An operating system runs on processor 102 and is used to coordinate and provide control of various components within data processing system 100 in FIG. 1. The operating system may be a commercially available operating system such as OS/2, which is available from International Business Machines Corporation. “OS/2” is a trademark of International Business Machines Corporation. An object oriented programming system such as Java may run in conjunction with the operating system and provides calls to the operating system from Java programs or applications executing on data processing system 100. Instructions for the operating system, the object-oriented operating system, and applications or programs are located on storage devices, such as hard disk drive 126 and may be loaded into main memory 104 for execution by processor 102.
Those of ordinary skill in the art will appreciate that the hardware in FIG. 1 may vary depending on the implementation. For example, other peripheral devices, such as optical disk drives and the like may be used in addition to or in place of the hardware depicted in FIG. 1. The depicted example is not meant to imply architectural limitations with respect to the present invention. For example, the processes of the present invention may be applied to multiprocessor data processing system.
The present invention provides a method, apparatus, and instructions for selecting which methods are to be just in time compiled, also referred to as being “JITed”. The mechanism of the present invention includes an interface that receives a call to just in time compile or “JIT” a method that is normally intended for the just in time (JIT) compiler. A determination is made as to whether to send the method to the JIT compiler. In the depicted example, the method is compared to a database or data structure containing information about methods that are known to produce invalid results or errors when these methods are JITed. If the method is to be JITed, the method is then passed by the interface on to the JIT compiler. Otherwise, the method might be returned to the interpreter in the JVM for processing. Alternatively, the processing of the method may be terminated.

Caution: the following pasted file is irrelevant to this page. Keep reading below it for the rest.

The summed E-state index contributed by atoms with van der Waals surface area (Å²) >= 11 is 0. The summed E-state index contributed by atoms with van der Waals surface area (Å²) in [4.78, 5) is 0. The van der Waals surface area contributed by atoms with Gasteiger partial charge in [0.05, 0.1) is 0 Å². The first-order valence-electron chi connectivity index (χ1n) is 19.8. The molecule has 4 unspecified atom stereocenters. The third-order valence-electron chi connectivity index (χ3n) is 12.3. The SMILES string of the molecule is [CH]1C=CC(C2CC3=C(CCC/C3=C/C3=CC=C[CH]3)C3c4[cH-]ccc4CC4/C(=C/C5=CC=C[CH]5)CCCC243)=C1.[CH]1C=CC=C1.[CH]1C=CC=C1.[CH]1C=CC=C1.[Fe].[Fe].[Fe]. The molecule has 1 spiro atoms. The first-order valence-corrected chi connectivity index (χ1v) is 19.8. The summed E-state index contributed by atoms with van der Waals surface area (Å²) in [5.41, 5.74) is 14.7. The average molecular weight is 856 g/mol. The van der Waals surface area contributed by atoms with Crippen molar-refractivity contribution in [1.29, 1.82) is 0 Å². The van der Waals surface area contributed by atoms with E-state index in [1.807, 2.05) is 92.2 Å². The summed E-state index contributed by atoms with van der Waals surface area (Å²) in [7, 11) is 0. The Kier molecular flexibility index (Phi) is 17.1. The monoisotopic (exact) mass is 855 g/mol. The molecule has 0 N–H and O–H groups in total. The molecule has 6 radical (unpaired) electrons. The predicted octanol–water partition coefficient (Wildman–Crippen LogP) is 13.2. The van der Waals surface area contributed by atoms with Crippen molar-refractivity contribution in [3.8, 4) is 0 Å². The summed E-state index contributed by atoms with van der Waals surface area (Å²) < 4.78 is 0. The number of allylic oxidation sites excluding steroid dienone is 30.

The present invention provides a method, apparatus, and instructions for servicing exceptions caused by a JIT compiler. In the depicted example, the servicing is directed towards fatal exceptions, although the processes also could be applied to other exceptions and to errors. An exception is a problem or change in conditions that causes the microprocessor to stop what it is doing and handle the situation in a separate routine. An exception is similar to an interrupt; both refer the microprocessor to a separate set of instructions. For example, an exception may occur during execution in which instructions generated from being JITed by a JIT compiler results in a divide by zero or in an index being out of bounds. An error is a value or condition that is not consistent with the true, specified, or expected value or condition. The occurrence of an error will usually result in an exception. In computers, an error results when an event does not occur as expected or when impossible or illegal maneuvers are attempted. The present invention provides a mechanism in which exceptions generated from JITed code are evaluated to determine whether an indication should be stored, indicating that the class or method associated with the JITed code should not be JITed the next time that the class or method is executed. In addition, the present invention also provides a mechanism to present the exception to the user and allow the user to enter a response or indication as to how the method or class should be processed the next time. Further, the present invention provides a mechanism for sending this exception information to a destination, such as a server is or computer maintained by the product owner of the code as an alert of the problem caused by JITing the code.